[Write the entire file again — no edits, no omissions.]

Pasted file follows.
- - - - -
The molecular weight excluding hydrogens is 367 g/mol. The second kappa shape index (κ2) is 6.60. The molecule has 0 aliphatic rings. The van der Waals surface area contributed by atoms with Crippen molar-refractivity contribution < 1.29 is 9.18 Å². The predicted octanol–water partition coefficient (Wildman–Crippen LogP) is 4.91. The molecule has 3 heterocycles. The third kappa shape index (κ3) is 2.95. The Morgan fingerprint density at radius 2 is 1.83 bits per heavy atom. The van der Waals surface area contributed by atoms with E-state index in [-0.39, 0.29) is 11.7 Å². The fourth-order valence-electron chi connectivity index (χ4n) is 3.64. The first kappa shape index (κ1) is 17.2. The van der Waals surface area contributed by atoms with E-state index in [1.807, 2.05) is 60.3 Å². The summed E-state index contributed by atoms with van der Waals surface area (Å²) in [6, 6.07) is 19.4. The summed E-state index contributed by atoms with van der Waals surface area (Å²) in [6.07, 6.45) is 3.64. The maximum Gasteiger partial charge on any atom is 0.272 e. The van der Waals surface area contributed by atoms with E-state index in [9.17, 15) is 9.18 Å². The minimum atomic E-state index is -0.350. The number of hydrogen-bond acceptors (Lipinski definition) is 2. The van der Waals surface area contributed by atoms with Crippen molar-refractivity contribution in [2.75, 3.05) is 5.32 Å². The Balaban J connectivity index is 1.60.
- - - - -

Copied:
The molecular weight excluding hydrogens is 367 g/mol. The second kappa shape index (κ2) is 6.60. The molecule has 0 aliphatic rings. The van der Waals surface area contributed by atoms with Crippen molar-refractivity contribution < 1.29 is 9.18 Å². The predicted octanol–water partition coefficient (Wildman–Crippen LogP) is 4.91. The molecule has 3 heterocycles. The third kappa shape index (κ3) is 2.95. The Morgan fingerprint density at radius 2 is 1.83 bits per heavy atom. The van der Waals surface area contributed by atoms with E-state index in [-0.39, 0.29) is 11.7 Å². The fourth-order valence-electron chi connectivity index (χ4n) is 3.64. The first kappa shape index (κ1) is 17.2. The van der Waals surface area contributed by atoms with E-state index in [1.807, 2.05) is 60.3 Å². The summed E-state index contributed by atoms with van der Waals surface area (Å²) in [6, 6.07) is 19.4. The summed E-state index contributed by atoms with van der Waals surface area (Å²) in [6.07, 6.45) is 3.64. The maximum Gasteiger partial charge on any atom is 0.272 e. The van der Waals surface area contributed by atoms with E-state index in [9.17, 15) is 9.18 Å². The minimum atomic E-state index is -0.350. The number of hydrogen-bond acceptors (Lipinski definition) is 2. The van der Waals surface area contributed by atoms with Crippen molar-refractivity contribution in [2.75, 3.05) is 5.32 Å². The Balaban J connectivity index is 1.60.